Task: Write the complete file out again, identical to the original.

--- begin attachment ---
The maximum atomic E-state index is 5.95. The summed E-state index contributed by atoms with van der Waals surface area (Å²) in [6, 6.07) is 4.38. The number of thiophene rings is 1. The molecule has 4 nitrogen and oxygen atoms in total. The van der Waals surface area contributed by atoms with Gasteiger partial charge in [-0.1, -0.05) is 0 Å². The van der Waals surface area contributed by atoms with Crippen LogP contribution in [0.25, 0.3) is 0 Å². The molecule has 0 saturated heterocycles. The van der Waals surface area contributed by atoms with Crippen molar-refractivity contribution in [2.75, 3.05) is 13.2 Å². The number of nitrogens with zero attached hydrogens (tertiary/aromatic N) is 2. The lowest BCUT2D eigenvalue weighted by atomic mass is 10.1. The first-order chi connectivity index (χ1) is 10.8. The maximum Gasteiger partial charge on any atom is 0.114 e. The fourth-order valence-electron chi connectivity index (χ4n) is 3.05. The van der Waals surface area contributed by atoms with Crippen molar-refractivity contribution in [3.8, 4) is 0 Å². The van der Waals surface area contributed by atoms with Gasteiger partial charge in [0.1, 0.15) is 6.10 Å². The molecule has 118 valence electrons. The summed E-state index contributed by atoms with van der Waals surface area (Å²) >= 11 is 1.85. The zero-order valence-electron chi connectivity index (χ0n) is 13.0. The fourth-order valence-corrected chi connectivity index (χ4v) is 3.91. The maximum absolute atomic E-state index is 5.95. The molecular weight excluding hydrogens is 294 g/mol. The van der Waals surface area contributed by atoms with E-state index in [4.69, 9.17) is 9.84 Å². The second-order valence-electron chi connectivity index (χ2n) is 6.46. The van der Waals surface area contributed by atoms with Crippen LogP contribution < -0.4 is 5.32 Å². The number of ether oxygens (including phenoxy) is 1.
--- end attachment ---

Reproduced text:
The maximum atomic E-state index is 5.95. The summed E-state index contributed by atoms with van der Waals surface area (Å²) in [6, 6.07) is 4.38. The number of thiophene rings is 1. The molecule has 4 nitrogen and oxygen atoms in total. The van der Waals surface area contributed by atoms with Gasteiger partial charge in [-0.1, -0.05) is 0 Å². The van der Waals surface area contributed by atoms with Crippen LogP contribution in [0.25, 0.3) is 0 Å². The molecule has 0 saturated heterocycles. The van der Waals surface area contributed by atoms with Crippen molar-refractivity contribution in [2.75, 3.05) is 13.2 Å². The number of nitrogens with zero attached hydrogens (tertiary/aromatic N) is 2. The lowest BCUT2D eigenvalue weighted by atomic mass is 10.1. The first-order chi connectivity index (χ1) is 10.8. The maximum Gasteiger partial charge on any atom is 0.114 e. The fourth-order valence-electron chi connectivity index (χ4n) is 3.05. The van der Waals surface area contributed by atoms with Crippen molar-refractivity contribution in [3.8, 4) is 0 Å². The van der Waals surface area contributed by atoms with Gasteiger partial charge in [0.1, 0.15) is 6.10 Å². The molecule has 118 valence electrons. The summed E-state index contributed by atoms with van der Waals surface area (Å²) >= 11 is 1.85. The zero-order valence-electron chi connectivity index (χ0n) is 13.0. The fourth-order valence-corrected chi connectivity index (χ4v) is 3.91. The maximum absolute atomic E-state index is 5.95. The molecular weight excluding hydrogens is 294 g/mol. The van der Waals surface area contributed by atoms with E-state index in [4.69, 9.17) is 9.84 Å². The second-order valence-electron chi connectivity index (χ2n) is 6.46. The van der Waals surface area contributed by atoms with Crippen LogP contribution < -0.4 is 5.32 Å². The number of ether oxygens (including phenoxy) is 1.